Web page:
This is the second of a regular series of posts that report on the state of the parties as measured by opinion polls. By pooling together all the available polling evidence we can reduce the impact of the random variation each individual survey inevitably produces. Most of the short term advances and setbacks in party polling fortunes are nothing more than noise; the underlying trends – in which we are interested and best assess the parties’ standings – are relatively stable and little influenced by day-to-day events. If there can ever be a definitive assessment of the parties’ standings, this is it. Further details of the method we use to build our estimates of public opinion can be found here.
Our most recent update on public support for the parties, taken on May 1 just four days before voters across the UK went to the polls in national and local elections as well as the referendum on AV, suggests a slight weakening of the Labour lead over the Conservatives during May, and a slight upturn in support for the Liberal Democrats.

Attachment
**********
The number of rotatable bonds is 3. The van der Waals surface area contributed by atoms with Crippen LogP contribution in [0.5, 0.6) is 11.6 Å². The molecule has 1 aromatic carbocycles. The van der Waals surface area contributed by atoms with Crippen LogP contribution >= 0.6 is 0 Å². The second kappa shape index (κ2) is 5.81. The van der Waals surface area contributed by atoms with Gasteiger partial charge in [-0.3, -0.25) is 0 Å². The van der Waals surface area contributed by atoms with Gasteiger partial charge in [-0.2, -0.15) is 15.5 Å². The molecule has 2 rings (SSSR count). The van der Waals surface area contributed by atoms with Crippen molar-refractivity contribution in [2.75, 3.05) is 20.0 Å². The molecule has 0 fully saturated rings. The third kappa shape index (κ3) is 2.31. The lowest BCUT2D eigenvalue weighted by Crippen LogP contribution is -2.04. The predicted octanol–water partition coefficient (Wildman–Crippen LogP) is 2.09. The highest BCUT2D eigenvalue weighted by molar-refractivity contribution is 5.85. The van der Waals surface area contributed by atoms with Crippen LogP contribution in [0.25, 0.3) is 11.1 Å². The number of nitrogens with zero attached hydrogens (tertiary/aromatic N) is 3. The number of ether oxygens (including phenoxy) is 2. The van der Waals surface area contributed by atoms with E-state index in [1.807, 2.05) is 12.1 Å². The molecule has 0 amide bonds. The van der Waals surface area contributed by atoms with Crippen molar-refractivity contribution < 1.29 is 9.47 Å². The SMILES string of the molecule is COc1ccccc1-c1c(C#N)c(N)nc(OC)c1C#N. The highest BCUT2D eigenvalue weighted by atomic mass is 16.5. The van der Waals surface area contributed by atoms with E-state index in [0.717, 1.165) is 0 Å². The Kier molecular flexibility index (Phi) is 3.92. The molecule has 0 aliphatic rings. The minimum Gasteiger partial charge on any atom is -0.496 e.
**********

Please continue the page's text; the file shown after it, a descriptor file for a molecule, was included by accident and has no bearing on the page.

Our current estimate for the Conservatives stands at 34.5%, around the same level as we identified last month. Support for Labour, at 40.4%, is about a percentage point down on the end of April. The Liberal Democrats have experienced a slight improvement from the lows of last month, with our estimated poll share now putting them at 9.8%, more than a percentage point higher than in April.
What this suggests is that – notwithstanding the sound and fury provoked by the May elections – the three parties remain very much as they were. However, Labour’s recovery since the 2010 election seems to have stalled while, despite their slight recovery, Nick Clegg’s party remains in deep trouble. As with the May elections, our poll finally suggests that it is the Conservatives who should be the happiest. In spite of cuts, tuition fees and mooted NHS reforms, support for David Cameron’s party is holding up better than expected.